The Morning Report
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Every major candidate running for San Diego mayor has another job in politics. With those jobs come fundraising accounts to raise money to get elected again. After they entered the mayor’s race, each of the four candidates did something different with their other accounts.
Carl DeMaio closed down his City Council account. Bonnie Dumanis left her district attorney account open but said she wasn’t going to raise any money into it. As of last month, Congressman Bob Filner was continuing to collect donations for his national account, too.
Assemblyman Nathan Fletcher closed down his state campaign account after he announced for mayor last month, but opened a different one. State law allows sitting legislators to collect up to $50,000 in private donations into an “officeholder account” to pay for expenses such as travel and cell phones for their staff, but not for campaigning.
“We don’t have any plans to use the officeholder account for anything other than routine administrative or travel-related expenses,” Fletcher said.
Still, the state’s rules on officeholder accounts are broad enough to thin the line between day-to-day office work and running for re-election. Legislators, for instance, can use the money to pay for a letter to their constituents talking about all the great laws they’ve been passing. That may not be campaigning, but it helps get your name out there.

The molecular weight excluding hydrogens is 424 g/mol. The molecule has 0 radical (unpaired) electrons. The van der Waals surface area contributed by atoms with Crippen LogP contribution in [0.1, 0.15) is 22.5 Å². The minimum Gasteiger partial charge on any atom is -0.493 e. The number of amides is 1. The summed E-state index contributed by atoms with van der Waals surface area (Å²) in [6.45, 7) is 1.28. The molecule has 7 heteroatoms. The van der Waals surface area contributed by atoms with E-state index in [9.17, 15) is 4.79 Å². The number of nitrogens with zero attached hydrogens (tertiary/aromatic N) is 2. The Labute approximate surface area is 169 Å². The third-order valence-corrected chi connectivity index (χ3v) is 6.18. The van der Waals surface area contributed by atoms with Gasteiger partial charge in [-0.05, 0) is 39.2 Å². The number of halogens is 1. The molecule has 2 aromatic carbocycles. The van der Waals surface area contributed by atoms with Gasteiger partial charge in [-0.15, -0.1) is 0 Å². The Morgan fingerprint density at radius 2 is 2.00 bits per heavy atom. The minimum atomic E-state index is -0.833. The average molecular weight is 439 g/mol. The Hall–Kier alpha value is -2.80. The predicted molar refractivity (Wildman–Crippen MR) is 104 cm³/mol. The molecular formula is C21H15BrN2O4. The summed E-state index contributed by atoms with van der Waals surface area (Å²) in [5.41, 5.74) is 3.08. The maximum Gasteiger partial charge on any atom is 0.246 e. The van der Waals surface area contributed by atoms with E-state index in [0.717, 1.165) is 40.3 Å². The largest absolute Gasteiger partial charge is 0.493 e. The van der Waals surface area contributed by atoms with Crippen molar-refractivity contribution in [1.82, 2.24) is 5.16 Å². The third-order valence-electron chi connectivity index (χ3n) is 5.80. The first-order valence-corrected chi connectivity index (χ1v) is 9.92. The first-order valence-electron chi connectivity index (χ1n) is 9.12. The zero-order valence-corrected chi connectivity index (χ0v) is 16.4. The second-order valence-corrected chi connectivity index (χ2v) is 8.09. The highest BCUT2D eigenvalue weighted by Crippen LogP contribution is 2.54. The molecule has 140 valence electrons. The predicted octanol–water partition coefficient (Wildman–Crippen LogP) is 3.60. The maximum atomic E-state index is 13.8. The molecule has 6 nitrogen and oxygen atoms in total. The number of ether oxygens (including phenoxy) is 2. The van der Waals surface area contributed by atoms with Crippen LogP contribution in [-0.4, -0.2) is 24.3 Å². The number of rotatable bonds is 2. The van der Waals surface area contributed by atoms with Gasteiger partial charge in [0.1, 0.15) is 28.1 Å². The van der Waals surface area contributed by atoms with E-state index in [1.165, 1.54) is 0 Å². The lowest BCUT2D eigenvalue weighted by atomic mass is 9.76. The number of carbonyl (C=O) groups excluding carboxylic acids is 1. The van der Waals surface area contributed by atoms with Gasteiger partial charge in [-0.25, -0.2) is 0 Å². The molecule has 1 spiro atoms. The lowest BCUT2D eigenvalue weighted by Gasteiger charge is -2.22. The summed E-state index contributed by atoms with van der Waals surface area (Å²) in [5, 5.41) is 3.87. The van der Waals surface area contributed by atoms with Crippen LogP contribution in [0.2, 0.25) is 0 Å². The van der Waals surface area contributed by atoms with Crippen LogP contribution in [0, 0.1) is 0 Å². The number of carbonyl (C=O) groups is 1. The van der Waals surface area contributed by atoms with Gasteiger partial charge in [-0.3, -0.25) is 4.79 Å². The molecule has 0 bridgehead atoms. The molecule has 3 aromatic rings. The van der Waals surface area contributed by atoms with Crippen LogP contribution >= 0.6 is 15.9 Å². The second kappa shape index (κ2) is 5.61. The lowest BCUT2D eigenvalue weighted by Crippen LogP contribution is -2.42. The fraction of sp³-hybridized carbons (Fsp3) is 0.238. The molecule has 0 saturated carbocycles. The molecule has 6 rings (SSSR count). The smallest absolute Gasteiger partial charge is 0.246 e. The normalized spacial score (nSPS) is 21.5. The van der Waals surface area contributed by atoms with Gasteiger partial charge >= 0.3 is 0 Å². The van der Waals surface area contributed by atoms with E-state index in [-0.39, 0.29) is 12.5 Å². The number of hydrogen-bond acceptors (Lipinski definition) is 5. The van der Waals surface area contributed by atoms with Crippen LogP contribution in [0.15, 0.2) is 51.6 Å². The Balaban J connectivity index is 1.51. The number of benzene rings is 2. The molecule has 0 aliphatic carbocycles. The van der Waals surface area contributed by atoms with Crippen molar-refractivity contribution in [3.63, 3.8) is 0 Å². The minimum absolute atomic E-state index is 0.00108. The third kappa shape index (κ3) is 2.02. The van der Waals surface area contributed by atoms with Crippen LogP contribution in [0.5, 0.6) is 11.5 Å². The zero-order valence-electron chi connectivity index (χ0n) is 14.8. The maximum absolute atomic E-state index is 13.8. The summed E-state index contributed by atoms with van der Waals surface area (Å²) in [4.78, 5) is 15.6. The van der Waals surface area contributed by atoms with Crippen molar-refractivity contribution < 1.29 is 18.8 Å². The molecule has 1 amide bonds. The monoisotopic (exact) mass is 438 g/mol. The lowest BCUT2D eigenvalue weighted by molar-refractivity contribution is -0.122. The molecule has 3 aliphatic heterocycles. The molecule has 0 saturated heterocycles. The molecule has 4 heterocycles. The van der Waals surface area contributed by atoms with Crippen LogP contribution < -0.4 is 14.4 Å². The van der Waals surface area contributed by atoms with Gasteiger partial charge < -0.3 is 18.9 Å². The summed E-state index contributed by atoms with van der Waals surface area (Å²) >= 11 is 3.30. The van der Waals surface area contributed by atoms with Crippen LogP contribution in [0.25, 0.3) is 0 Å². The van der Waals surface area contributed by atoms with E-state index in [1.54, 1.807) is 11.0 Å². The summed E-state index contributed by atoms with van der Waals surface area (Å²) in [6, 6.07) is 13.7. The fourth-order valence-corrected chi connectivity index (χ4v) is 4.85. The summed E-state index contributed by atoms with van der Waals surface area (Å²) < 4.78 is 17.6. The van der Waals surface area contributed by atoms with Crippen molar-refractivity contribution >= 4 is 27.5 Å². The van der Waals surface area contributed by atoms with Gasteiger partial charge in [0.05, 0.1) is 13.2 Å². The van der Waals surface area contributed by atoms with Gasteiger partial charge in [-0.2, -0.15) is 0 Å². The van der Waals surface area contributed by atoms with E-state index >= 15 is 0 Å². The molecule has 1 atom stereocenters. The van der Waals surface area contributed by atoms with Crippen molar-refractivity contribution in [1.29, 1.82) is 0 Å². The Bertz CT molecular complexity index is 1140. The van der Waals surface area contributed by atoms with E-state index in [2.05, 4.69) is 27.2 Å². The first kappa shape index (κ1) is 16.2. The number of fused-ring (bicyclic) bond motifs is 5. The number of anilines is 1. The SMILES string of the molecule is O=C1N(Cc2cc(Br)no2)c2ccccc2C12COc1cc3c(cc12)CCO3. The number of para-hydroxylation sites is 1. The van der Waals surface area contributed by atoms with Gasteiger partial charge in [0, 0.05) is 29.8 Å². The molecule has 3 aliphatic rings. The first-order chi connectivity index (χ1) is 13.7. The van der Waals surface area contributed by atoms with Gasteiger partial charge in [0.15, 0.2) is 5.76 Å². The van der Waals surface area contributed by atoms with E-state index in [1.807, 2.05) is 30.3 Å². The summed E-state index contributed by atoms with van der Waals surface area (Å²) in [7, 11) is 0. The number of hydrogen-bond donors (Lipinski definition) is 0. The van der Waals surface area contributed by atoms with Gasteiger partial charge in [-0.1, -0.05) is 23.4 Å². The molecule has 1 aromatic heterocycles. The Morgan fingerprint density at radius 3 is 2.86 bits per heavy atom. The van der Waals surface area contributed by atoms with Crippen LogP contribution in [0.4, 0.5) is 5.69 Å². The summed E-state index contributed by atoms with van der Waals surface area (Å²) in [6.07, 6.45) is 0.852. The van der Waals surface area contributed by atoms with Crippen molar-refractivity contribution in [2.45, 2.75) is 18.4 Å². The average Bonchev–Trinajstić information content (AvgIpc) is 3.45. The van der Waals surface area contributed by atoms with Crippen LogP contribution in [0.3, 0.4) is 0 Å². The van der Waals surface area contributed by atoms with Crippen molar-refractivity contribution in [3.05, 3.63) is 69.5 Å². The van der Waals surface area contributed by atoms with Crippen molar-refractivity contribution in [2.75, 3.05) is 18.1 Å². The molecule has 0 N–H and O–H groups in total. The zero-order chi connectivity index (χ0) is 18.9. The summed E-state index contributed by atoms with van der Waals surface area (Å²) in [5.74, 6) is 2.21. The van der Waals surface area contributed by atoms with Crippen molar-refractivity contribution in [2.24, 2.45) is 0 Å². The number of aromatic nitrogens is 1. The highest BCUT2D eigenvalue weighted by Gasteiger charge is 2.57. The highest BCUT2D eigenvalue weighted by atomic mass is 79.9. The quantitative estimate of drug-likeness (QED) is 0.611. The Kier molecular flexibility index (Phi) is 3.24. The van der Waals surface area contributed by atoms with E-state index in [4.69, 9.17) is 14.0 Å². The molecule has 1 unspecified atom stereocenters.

Fletcher said he won’t be using the money for anything that could be construed as campaigning. “We’re not going to do any mail,” he said. He added he hasn’t started raising any money for it.
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An extra $50,000 in private donations helps anyone in their bid for another office. But the state’s limits on officeholder accounts make them an unattractive loophole to try to evade campaign laws, said Thad Kousser, a political science professor at the University of California, San Diego. Giving money to political parties or to independent organizations is much easier, he said. They have much fewer restrictions on donations and how the money can be spent.
“If there is someone who wants to give you more than the campaign limits, there just are so many other places you can have them funnel their money to,” Kousser said.
It’s been more than a week since backers of a pension reform ballot measure released a financial analysis showing savings of at least $1.3 billion over the next three decades.
Fletcher is the only major candidate who hasn’t taken a position on the measure yet. He said he’s still reviewing the data.
“We’re going through them,” he said. “We’ve got a list of questions. I’m going to meet with the proponents.”
But he will take a stance before it’s clear if the measure qualifies for the ballot. He expects to make a decision, “within the next month, if not sooner.” Supporters have until mid-October to gather about 94,000 valid signatures.
For folks scoring at home, two major candidates are opposed to the measure and one is for it. Filner is against it, saying the measure relies too much on employee concessions. Dumanis also opposes it, saying firefighters should still receive pensions. DeMaio co-wrote the measure and is one of its biggest champions.